Create a place for people to talk, and make it comfortable. I don’t mean you need a chaise lounge, but just simply sitting down with someone in a quiet and private place. If you have a desk, sit at an angle to one another (not opposite) and try to be open. Train people to be Mental Health First Aiders, but don’t just expect this will happen naturally, ask if they would like to volunteer for this position.
Opening up yourself can also really change the dynamic of the team and the culture around mental health. This helps the team around you feel they can be open and honest about their feelings, creating a safe environment for discussion.”
“Remember, everyone has mental health, including your MHFAs. It’s important you meet with them periodically to discuss how they are getting on with their role and juggling the day-to-day with the added expectation of being a Mental Health First Aider.
If they are struggling, understanding the reason why they are struggling is important. Does their line manager give them the time to be a Mental Health First Aider? Is something happening at work or personally, meaning they can’t take the extra load when someone needs their support?
Mental Health First Aiders also need to know where to go when they need support. There should be procedures in place that you all agree to.
Self-care is important, if you’re not looking after yourself, how can you support others? Lead by example. Speak to your line managers about what you need, and know what you can do to improve your own mental health.
I know that walking, boxing, listening to certain music and training the dogs can really improve my mental health.”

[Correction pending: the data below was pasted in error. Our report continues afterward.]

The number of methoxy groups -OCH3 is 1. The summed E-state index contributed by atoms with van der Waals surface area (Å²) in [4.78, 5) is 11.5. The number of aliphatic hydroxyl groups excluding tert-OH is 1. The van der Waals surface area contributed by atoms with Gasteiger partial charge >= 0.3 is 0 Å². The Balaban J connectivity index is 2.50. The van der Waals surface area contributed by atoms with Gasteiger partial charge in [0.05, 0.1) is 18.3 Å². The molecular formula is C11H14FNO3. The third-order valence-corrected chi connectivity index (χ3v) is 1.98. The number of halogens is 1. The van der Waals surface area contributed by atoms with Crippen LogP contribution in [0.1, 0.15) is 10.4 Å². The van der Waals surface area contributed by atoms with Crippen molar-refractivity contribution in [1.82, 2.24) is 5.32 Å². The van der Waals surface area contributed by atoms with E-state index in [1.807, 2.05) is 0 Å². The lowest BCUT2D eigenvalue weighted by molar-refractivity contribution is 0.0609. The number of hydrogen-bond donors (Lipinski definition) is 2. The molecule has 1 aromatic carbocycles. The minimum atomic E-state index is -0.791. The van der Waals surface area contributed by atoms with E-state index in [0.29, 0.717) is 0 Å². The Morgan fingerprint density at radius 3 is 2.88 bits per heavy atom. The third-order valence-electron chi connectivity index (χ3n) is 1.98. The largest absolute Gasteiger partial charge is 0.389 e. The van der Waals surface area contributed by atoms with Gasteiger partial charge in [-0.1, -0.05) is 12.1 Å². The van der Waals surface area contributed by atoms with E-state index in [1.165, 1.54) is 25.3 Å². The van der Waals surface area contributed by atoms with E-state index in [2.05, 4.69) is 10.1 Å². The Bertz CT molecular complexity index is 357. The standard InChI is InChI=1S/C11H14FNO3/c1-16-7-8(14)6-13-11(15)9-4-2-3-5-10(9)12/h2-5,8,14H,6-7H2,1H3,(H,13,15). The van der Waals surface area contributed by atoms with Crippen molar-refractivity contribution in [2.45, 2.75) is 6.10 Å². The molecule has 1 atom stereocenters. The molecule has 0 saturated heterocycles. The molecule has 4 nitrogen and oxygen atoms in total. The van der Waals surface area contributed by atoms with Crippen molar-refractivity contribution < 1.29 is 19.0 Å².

“Mental health never stops, so measures to support staff shouldn’t either. You can also potentially make things worse if you don’t set this up correctly. For instance, giving employees the impression that they can now approach Mental Health First Aiders without the correct support mechanisms can be really dangerous.
Monitor things like sickness and if there has been an improvement. Hold review sessions with your Mental Health First Aiders and discuss where improvements can be made. Review your policies, and are they still in line with what you want to achieve?
Research is also important, look for new initiatives that you could adopt. You don’t have to come up with all the ideas. Take a look at what other companies are doing to lead the way. FIKA is a Swedish term I have recently been made aware of, it’s a fantastic concept and it’s basically free. The concept is to encourage people to talk over coffee and cake – what’s not to love?
Provide feedback to everyone and make changes where you need to. Start from the beginning.
A lot of you will be familiar with PLAN, DO, CHECK, ACT. This process works in the same way. You can potentially pick this up at any point depending on your company.”
You can download Mathew’s key takeaways here.